The Community Plan to Protect Infants

Living in High Risk Environments

History

The Middlesex-London Community Plan was developed in 2001 in response to the recommendations of the Jury Inquest into the death of five week old Jordan Heikamp who died of chronic starvation in a Toronto shelter for abused women. Key to the recommendations was the need to prioritize infant needs in service delivery and establish strong and effective inter-agency collaboration around service coordination and planning to promote the optimal safety, growth and development of infants under the age of 24 months who had been identified as living in high risk environments. It was a way of trying to ensure that no more babies fell through the cracks in the system and supported accountability of service providers to work in the best interests of infants and their caregivers.

Guiding Principles

  • The paramount guiding principle for the community plan is the recognition that the safety and well being of the infant takes precedence over any other client consideration in the delivery of service;
  • Service delivery partnerships and ongoing communication of each partner’s intervention are essential to ensure the safety and well-being of infants;
  • It is critical to strengthen and support the parent/caregiver’s ability to nurture the infant in a manner that promotes optimal growth and development;
  • The parent/caregiver’s strengths should be built upon and community supports provided in a coordinated manner;
  • Interventions must be respectful of parent/caregiver’s culture, religion, background, traditions, and their physical, mental and developmental status;
  • Services are to be coordinated and duplication kept to a minimum;
  • Access for infants and parent/caregivers to appropriate services and supports is a paramount consideration;
  • An information management system based on partnership must be respectful of confidentiality.

Process

Participating service providers collaborate to develop a community plan for addressing the identified risks. The service provider who identifies an infant at risk assumes responsibility for initiating the community plan process as the Interim Community Plan Coordinator. He or she identifies other service providers working with the family, determines the family’s needs and supports, mobilizes local services and resources required immediately and initiates the first Community Plan Conference.

If the Children’s Aid Society is involved with the family the ongoing social worker assumes the role of Community Plan Coordinator Role. All participants in the Community Plan Conference, including caregivers, review their service plans and contribute to the information sharing, strategy development and creation of a collective intervention plan. Goals are set with identifiable outcomes.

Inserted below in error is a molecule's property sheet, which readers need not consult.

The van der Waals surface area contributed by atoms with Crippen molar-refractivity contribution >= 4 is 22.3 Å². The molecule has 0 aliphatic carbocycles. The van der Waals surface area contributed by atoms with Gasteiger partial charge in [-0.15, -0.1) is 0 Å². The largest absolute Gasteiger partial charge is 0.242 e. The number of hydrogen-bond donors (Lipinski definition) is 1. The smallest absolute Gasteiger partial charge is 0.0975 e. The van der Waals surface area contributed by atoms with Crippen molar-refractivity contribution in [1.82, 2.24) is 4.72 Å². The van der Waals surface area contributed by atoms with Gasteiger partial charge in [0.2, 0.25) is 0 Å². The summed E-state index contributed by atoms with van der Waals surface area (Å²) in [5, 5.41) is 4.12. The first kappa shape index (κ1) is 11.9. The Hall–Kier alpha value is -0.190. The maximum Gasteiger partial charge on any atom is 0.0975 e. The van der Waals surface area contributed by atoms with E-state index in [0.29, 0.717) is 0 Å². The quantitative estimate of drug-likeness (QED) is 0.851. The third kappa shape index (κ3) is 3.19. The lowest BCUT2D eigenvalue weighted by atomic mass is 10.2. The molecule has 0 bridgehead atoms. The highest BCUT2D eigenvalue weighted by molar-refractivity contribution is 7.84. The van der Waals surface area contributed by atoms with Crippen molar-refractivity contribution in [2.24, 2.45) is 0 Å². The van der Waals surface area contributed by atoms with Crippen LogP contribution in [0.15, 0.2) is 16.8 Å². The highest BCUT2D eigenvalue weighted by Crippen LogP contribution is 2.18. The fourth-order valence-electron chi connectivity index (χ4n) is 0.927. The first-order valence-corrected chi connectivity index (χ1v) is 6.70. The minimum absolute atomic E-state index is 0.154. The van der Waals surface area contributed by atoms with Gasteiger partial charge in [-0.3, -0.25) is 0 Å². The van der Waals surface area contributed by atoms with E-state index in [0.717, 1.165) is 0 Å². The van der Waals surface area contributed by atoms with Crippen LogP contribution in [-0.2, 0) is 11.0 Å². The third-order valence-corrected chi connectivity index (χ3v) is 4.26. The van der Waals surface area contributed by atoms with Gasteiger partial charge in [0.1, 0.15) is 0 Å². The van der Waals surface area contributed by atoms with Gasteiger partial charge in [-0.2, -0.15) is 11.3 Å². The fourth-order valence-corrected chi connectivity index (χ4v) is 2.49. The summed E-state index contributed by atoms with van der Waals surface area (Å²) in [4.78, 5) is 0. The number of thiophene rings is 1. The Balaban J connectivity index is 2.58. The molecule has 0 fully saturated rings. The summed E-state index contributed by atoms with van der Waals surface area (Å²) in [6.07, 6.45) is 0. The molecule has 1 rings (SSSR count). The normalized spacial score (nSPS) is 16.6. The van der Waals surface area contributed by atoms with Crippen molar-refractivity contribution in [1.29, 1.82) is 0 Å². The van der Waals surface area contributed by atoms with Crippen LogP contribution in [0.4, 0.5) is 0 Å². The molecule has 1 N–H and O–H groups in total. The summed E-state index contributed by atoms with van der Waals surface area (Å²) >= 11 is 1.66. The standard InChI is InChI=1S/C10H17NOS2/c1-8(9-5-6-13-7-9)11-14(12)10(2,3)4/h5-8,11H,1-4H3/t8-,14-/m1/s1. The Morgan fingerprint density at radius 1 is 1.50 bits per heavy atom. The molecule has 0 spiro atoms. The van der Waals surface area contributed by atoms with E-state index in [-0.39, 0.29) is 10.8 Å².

Subsequent community plan conferences are held at regular intervals to review strengths and gains and set new goals. When it is determined by members of the Community Plan Team that the infant is no longer living in a high-risk environment, a meeting is organized to terminate the community plan process. The service providers review the goals that have been achieved and articulate why the infant is no longer considered at high risk

Evaluation Results

A project pilot was conducted in 2003 and an evaluation completed by the Middlesex-London Health Unit. The evaluation found that there was strong value in the Community Plan process for improving care for infants living in high risk environments through:

  • Increased integration and coordination of services
  • Effectiveness of educational efforts orienting staff to the Community Plan
  • Improved inter-agency collaboration
  • Better and more effective mobilization of community resources
  • Increased accountability of service providers
  • Better outcomes for infants and their caregivers
  • Through service partnerships and in-house Train-the-Trainer support:
  • 83% of participants gained strong skills for responding to infants in high risk environments
  • 94% felt confident that they had the skills and knowledge to participate in the Community Plan protocol.

Community Plan Partners 

  • Addiction Services Thames Valley
  • Children’s Aid Society
  • City of London
  • Community Living London
  • CPRI
  • Family Service Thames Valley
  • John Howard Society
  • London Crisis Pregnancy Centre
  • London Health Sciences Centre
  • Merrymount Children’s Centre
  • Middlesex London Health Unit
  • Ministry of Community & Correctional Services – Probation & Parole
  • Ministry of Children & Youth Services – Youth Probation
  • Rotholme Family Shelter
  • Salvation Army Childcare
  • St. Joseph’s Healthcare Centre
  • St. Leonard’s Community Services
  • Thames Valley Children’s Centre
  • Madame Vanier Children’s Services
  • Women’s Community House
  • WOTCH Community Mental Health Services
  • Youth Opportunities Unlimited
  • Atlohsa Native Family Healing Services – Zhaawanong Shelter
 

Professional Resources

Brochure for Service Providers - Covers the role of the service coordinator, tips for holding a community plan meeting, and when to terminate the plan.

Brochure for Clients - Explains the community plan purpose and its goals.

Community Plan Screening Questionnaire - Questionnaire used to access risk for infants living in high risk environments.

Community Plan Prenatal Checklist Questionnaire used to access prenatal risk of infants living in high risk environments.

Community Plan Training Powerpoint - Covers the story of Jordan Heikamp, overview of the community plan, identification of risk, duty to report, community plan process, and roles and responsibilities of the plan coordinator.

Jeffrey Baldwin Inquest Reports - Recommendations following the death of Jeffrey Baldwin, a Toronto child abused and neglected by his grandparents.

Sample questions

Community Plan Case Studies

Community Plan Conference Summary